POLACCA, ARIZ. — Hopi High School is getting closer to having a new principal.
The Hopi Jr/Sr High School Governing Board voted 4-1 to offer a contract to Jason Lobik from Phoenix. Interim Superintendent Alban Naha has been serving as interim principal.
Lobik is the board’s second choice. They first offered a contract to Oscar Ontiveros from Texas, but he declined because of health concerns.
The board voted to offer a contract to Lobik after two members of the screening committee and Naha recommended not to do so. Naha recommended the position remain open until March or April when there would be a larger pool to select from.
“We didn’t feel the other applicants could bring the staff and students together,” he said.
Ivan Sidney, a governing board member, said the principal position is critical.
“At some point, we will be asked by the Hopi Tribal Council how come there is no principal,” he said. “My recommendation is to go to the second person.”
Romalita Laban, the only board member to vote against offering Lobik the contract, said she agreed with Naha that the position should remain open. She said Hopi High School is not the only school lacking a principal.
“We can tell the Hopi Tribal Council that we have been actively recruiting,” she said. “The others didn’t present what we needed.”
Sidney said there was no guarantee that Lobik would take the job, but at least the board made a decision.
Naha said Lobek is inexperienced as an administrator and questioned how he would work with the staff.
Hopi Junior High Principal Lucille Sidney said she agreed with Naha and Laban that some of Lobik’s answers didn’t fit.
“We are looking for an individual who has experience and understands the needs of Native American schools,” she said.
The board voted 3-2 against keeping the job open until March or April. Valerie Koyaquaptewa, Steven Bahnimptewa and Sidney voted against the measure. Board President Edgar Shupla and Laban voted for the measure. Then the board voted 4-1 to offer the job to Lobik.
Poleyestewa elected, Bahnimptewa to retain seat
Naha announced the results of two elections. Laurel Poleyestewa defeated Laban for the First Mesa representative seat. Todd Honyaoma won the race in Hotevilla, 10-8, over Steven Bahnimptewa, but stepped down because of a conflict with the school’s policy: wife works at the school. Thus, according to the policy, Bahnimptewa retained his seat.
Board and special education plan workshop
In other board news, the school board voted to table some special education issues and hold a work session with Special Education Director Lenora Shirley Dec. 29-30 at a location yet to be determined.
The decision was made after two lively discussions. Shirley proposed paying three special education teachers $2,500 each to buy out their prep periods so they could teach classes during that time.
Koyaquatpewa questioned whether that amount should be lowered to $1,500 because that is what other staff would be paid for buying out their prep period. Business Manager Patrick Secakuku agreed with Koyaquaptewa that the money needs to be consistent for all staff. However, he said no other staff members currently buy out their prep period.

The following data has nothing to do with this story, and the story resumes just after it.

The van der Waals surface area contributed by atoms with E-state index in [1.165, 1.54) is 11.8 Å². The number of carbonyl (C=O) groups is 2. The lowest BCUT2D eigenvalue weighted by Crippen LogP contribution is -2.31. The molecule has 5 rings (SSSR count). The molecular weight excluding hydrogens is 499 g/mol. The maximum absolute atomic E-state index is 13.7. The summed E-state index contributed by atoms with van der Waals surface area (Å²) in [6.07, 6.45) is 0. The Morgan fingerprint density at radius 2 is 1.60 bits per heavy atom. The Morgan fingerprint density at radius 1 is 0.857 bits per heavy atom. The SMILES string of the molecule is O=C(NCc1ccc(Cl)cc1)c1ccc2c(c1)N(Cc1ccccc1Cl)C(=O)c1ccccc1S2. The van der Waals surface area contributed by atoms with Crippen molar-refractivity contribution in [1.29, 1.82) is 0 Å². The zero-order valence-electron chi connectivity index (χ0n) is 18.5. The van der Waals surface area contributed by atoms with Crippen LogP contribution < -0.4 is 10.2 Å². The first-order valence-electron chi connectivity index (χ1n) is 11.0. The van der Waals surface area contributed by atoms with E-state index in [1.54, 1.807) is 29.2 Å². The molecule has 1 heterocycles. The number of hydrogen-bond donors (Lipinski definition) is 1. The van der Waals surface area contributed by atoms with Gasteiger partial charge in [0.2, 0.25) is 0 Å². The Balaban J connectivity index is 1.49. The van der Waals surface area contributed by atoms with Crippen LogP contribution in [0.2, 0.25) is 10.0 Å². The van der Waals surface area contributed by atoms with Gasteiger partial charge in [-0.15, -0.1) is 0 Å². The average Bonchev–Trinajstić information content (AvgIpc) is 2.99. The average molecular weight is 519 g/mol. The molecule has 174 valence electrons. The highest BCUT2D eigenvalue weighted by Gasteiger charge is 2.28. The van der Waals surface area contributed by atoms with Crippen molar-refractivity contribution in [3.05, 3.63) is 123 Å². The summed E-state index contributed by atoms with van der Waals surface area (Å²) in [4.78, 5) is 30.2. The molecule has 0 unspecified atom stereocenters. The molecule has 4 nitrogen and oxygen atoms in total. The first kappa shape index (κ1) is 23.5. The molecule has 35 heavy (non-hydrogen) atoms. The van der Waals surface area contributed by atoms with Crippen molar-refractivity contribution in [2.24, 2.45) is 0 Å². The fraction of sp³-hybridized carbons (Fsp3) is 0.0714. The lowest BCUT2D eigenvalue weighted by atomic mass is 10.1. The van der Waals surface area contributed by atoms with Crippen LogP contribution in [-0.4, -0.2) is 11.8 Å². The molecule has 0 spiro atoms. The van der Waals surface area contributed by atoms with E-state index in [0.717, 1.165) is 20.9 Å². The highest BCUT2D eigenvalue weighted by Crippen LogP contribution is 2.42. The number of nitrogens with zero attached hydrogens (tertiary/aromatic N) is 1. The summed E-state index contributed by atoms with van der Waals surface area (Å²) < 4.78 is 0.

Sidney questioned why the salary they get wasn’t enough for the special education teachers. He said special education is highly regulated and there have been a lot of problems with special education in the past. He said Hopi Mission School had problems with finances and had to go to federal court.
“This makes me uneasy,” he said.
Sidney said that there are 198 special education students with Ds and another 170 with Fs. He said it would be easier to give funds to special education workers if there were As and Bs.
“I’m not ready to vote on this. I don’t have all the information,” he said. “It seems to me this is about the staff, not about the students.”
Shirley said her staff is especially busy with the implementation of full inclusion into the classrooms. She said the general education teachers do not have enough knowledge to help these students.
Naha said it’s hard to find special education teachers just like it’s hard to find math and science teachers.
Sidney said he wants to hear from the high school and junior high school about special education issues.
“I’m just seeing one side of this and we need to communicate. This should be fair all the way across the board,” he said.
Naha gave the board background information on special education issues, stating that two years ago there was a report that caused a problem in the community.
“We needed to restructure to be in compliance,” he said. “We have seen progress.”
On the second special education issue, Shirley requested that special education teachers work Dec. 21-23 at a rate of $200 per day.
Shirley said she has only three special education teachers, and said most schools have their special education teachers come to work one or two weeks before or after everybody else to work on Individual Education Plans (IEPs) for special education students.
She said this is important because Hopi Jr/Sr High School is in corrective action due to past infractions.
The board agreed to discuss this at the special education workshop.